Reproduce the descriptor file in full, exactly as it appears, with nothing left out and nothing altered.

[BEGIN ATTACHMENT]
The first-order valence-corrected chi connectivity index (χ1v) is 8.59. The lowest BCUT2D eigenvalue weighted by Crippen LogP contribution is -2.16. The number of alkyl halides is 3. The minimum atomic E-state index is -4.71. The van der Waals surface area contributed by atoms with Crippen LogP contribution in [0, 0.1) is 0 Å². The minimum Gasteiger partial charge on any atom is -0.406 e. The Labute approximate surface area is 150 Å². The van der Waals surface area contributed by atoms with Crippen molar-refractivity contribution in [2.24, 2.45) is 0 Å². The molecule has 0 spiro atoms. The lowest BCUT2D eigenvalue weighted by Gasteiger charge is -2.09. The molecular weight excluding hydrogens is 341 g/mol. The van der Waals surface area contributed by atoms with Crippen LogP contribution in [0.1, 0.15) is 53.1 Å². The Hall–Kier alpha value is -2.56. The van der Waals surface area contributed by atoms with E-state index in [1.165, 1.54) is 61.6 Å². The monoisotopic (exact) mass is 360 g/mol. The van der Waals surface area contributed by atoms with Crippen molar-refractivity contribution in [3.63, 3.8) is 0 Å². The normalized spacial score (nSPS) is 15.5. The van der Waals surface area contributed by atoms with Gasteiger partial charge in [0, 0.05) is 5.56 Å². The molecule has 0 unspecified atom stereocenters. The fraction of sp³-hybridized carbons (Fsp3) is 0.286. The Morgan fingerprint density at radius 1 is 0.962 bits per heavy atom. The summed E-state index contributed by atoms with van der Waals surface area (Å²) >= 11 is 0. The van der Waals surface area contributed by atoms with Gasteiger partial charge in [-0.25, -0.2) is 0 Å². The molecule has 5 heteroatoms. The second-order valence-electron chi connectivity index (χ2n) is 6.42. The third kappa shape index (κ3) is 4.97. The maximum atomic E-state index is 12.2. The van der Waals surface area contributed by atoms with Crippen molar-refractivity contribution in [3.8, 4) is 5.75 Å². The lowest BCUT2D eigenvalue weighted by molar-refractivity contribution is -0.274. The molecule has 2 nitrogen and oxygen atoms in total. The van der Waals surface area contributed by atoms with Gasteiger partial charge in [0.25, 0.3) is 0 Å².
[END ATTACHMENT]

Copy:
The first-order valence-corrected chi connectivity index (χ1v) is 8.59. The lowest BCUT2D eigenvalue weighted by Crippen LogP contribution is -2.16. The number of alkyl halides is 3. The minimum atomic E-state index is -4.71. The van der Waals surface area contributed by atoms with Crippen LogP contribution in [0, 0.1) is 0 Å². The minimum Gasteiger partial charge on any atom is -0.406 e. The Labute approximate surface area is 150 Å². The van der Waals surface area contributed by atoms with Crippen molar-refractivity contribution in [2.24, 2.45) is 0 Å². The molecule has 0 spiro atoms. The lowest BCUT2D eigenvalue weighted by Gasteiger charge is -2.09. The molecular weight excluding hydrogens is 341 g/mol. The van der Waals surface area contributed by atoms with Crippen LogP contribution in [0.1, 0.15) is 53.1 Å². The Hall–Kier alpha value is -2.56. The van der Waals surface area contributed by atoms with E-state index in [1.165, 1.54) is 61.6 Å². The monoisotopic (exact) mass is 360 g/mol. The van der Waals surface area contributed by atoms with Crippen molar-refractivity contribution in [3.63, 3.8) is 0 Å². The normalized spacial score (nSPS) is 15.5. The van der Waals surface area contributed by atoms with Gasteiger partial charge in [0, 0.05) is 5.56 Å². The molecule has 0 unspecified atom stereocenters. The fraction of sp³-hybridized carbons (Fsp3) is 0.286. The Morgan fingerprint density at radius 1 is 0.962 bits per heavy atom. The summed E-state index contributed by atoms with van der Waals surface area (Å²) >= 11 is 0. The van der Waals surface area contributed by atoms with Gasteiger partial charge in [-0.25, -0.2) is 0 Å². The molecule has 5 heteroatoms. The second-order valence-electron chi connectivity index (χ2n) is 6.42. The third kappa shape index (κ3) is 4.97. The maximum atomic E-state index is 12.2. The van der Waals surface area contributed by atoms with Crippen molar-refractivity contribution in [3.8, 4) is 5.75 Å². The lowest BCUT2D eigenvalue weighted by molar-refractivity contribution is -0.274. The molecule has 2 nitrogen and oxygen atoms in total. The van der Waals surface area contributed by atoms with Gasteiger partial charge in [0.25, 0.3) is 0 Å².